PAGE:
Under this formulation, different algorithms simply correspond to specific instantiations of the target distribution:
In fully supervised training, the target distribution is defined as the one-hot vector (single point distribution) representing observed / annotated value of the ground-truth class, i.e., for , .
In knowledge distillation (KD; knowledge_distillation), to compress the “dark knowledge” of a well trained larger model to a smaller one, for each data point , the predicted distribution of the large model is directly taken as the target distribution, i.e. .
In semi-supervised learning (SSL), a typical solution first employs an existing model (trained on limited labeled data) to predict the class for each data point from an unlabeled set, and utilizes the prediction to construct the target distribution. There are two common versions:
While these classic target distributions generally work well, recent works find they are often not the optimal choices. Instead, some heuristic methods have been exploited to slightly adjust the target distribution and lead to improved performance. Here, we review two notable examples.
It has been found that using the one-hot vector as the target distribution above in fully supervised machine translation and large-scale image classification such as ImageNet can lead to overfitting. To combat this phenomenon, label smoothing is proposed to smooth the one-hot distribution by allocating a small amount of uniform weights to all classes, i.e., for , the target distribution is redefined as
However, while label smoothing often helps at convergence, it also results in slower training.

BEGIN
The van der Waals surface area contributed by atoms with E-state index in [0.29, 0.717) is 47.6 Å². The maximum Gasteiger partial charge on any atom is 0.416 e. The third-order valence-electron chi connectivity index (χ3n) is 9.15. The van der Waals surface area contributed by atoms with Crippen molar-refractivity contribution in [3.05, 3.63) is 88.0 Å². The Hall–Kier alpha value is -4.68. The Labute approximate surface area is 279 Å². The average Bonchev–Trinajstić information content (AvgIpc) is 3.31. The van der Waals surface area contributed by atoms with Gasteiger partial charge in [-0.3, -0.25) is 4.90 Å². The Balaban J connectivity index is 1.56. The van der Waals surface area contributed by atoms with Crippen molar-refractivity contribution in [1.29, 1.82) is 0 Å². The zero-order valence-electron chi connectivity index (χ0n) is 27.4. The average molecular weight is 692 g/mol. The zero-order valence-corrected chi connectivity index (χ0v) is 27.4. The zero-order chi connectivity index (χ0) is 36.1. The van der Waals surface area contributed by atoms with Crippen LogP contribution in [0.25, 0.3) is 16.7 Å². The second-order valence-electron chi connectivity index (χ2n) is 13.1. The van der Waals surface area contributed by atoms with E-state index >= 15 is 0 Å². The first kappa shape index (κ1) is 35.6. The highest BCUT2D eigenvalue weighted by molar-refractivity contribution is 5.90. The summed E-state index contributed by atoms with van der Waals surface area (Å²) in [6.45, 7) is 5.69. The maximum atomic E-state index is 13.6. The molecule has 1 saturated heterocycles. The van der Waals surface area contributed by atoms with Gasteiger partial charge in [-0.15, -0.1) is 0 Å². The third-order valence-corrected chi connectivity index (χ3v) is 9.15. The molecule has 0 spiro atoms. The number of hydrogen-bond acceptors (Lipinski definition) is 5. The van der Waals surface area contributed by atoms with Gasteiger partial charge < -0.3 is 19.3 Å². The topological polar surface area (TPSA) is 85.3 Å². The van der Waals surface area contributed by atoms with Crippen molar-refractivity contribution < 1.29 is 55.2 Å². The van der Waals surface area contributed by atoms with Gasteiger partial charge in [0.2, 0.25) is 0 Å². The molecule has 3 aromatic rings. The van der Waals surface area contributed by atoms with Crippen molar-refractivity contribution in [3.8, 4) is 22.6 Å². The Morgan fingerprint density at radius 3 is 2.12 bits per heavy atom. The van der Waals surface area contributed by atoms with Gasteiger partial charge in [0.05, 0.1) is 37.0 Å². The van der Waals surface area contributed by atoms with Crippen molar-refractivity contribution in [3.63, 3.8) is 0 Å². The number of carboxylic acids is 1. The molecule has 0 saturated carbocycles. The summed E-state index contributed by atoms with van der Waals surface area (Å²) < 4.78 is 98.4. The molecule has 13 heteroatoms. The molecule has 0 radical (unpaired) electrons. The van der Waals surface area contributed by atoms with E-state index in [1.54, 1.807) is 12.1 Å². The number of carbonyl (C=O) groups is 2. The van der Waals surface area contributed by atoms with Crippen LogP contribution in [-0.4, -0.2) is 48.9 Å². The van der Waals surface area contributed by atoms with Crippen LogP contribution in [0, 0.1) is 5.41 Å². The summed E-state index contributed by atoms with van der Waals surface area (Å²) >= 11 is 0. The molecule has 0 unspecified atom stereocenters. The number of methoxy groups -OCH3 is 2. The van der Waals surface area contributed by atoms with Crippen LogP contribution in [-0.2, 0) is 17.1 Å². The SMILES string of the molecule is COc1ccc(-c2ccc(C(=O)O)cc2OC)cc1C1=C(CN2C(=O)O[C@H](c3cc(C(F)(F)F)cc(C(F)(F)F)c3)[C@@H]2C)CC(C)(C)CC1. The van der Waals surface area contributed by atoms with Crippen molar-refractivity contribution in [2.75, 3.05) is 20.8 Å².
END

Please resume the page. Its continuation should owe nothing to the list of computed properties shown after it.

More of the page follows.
For both KD and soft-label SSL, it has been found that explicitly introducing a temperature hyper-parameter to modulate the target distribution could be very helpful. Specifically, let be
-th logit predicted by the teacher model,eg. the large model in KD and the existing model in SSL, then the target distribution is defined as
where is the temperature that can be used to smooth () or sharpen () the distribution111Note that as , we can also recover the hard-label case.. Intuitively, a smoother distribution could help to prevent overfitting or early mistakes in SSL. On the other hand, a sharper target could potentially speed up the training given it is correct.
From the success of these heuristic tricks, it is clear that how to construct the target distribution plays an important role in the algorithm design, and a proper method could lead to a sizable gain. Motivated from this observation, in this work, we focus on the construction of target distributions. In particular, instead of designing target distributions from scratch, we ask the question: whether there exists a generic and systematic method that can be used to modify the target distribution in an existing algorithm and lead to an improved target distribution and thus, to better performance.
As the first step towards this goal, we identify two intrinsic limits of many existing constructions:
The target distribution is either chosen prior to training and then kept fixed afterwards or annealed/updated during training with an ad-hoc procedure;
The modulation (smoothing or sharpening) of does not depend on the data point in consideration.
Ideally, should adapt to the learning state of . For example, when the model is already confident enough for a data point at a time step, the target distribution may need to be smoothed to avoid overfitting this specific training instance. Figure 3 illustrates such an overfitting scenario from the perspective of train-validation discrepancy where the gradient computed using target distribution could push the student into a bad local minimum, which could be prevented by an alternate and noisier direction. With such motivation and intuition in mind, we next turn to our proposed method.